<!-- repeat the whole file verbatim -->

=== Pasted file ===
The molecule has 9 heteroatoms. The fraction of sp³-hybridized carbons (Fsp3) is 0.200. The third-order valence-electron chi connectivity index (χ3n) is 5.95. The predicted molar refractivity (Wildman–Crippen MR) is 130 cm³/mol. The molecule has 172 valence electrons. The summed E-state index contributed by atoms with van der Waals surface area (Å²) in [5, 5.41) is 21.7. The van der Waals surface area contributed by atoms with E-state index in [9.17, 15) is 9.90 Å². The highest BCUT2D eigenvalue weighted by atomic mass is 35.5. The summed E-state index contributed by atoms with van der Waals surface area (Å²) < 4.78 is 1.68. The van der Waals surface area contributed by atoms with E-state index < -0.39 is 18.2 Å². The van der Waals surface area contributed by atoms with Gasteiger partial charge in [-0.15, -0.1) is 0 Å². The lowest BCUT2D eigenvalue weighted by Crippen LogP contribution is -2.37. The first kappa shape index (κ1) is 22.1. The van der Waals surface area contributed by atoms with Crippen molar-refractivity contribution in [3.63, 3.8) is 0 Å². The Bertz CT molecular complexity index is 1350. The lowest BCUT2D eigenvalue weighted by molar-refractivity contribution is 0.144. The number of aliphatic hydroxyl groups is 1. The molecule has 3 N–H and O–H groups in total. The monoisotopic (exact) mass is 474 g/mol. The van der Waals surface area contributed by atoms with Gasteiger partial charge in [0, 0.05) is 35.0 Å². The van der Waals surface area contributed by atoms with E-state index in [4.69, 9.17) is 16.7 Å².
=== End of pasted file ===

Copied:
The molecule has 9 heteroatoms. The fraction of sp³-hybridized carbons (Fsp3) is 0.200. The third-order valence-electron chi connectivity index (χ3n) is 5.95. The predicted molar refractivity (Wildman–Crippen MR) is 130 cm³/mol. The molecule has 172 valence electrons. The summed E-state index contributed by atoms with van der Waals surface area (Å²) in [5, 5.41) is 21.7. The van der Waals surface area contributed by atoms with E-state index in [9.17, 15) is 9.90 Å². The highest BCUT2D eigenvalue weighted by atomic mass is 35.5. The summed E-state index contributed by atoms with van der Waals surface area (Å²) < 4.78 is 1.68. The van der Waals surface area contributed by atoms with E-state index < -0.39 is 18.2 Å². The van der Waals surface area contributed by atoms with Gasteiger partial charge in [-0.15, -0.1) is 0 Å². The lowest BCUT2D eigenvalue weighted by Crippen LogP contribution is -2.37. The first kappa shape index (κ1) is 22.1. The van der Waals surface area contributed by atoms with Crippen molar-refractivity contribution in [3.63, 3.8) is 0 Å². The Bertz CT molecular complexity index is 1350. The lowest BCUT2D eigenvalue weighted by molar-refractivity contribution is 0.144. The number of aliphatic hydroxyl groups is 1. The molecule has 3 N–H and O–H groups in total. The monoisotopic (exact) mass is 474 g/mol. The van der Waals surface area contributed by atoms with Gasteiger partial charge in [0, 0.05) is 35.0 Å². The van der Waals surface area contributed by atoms with E-state index in [4.69, 9.17) is 16.7 Å².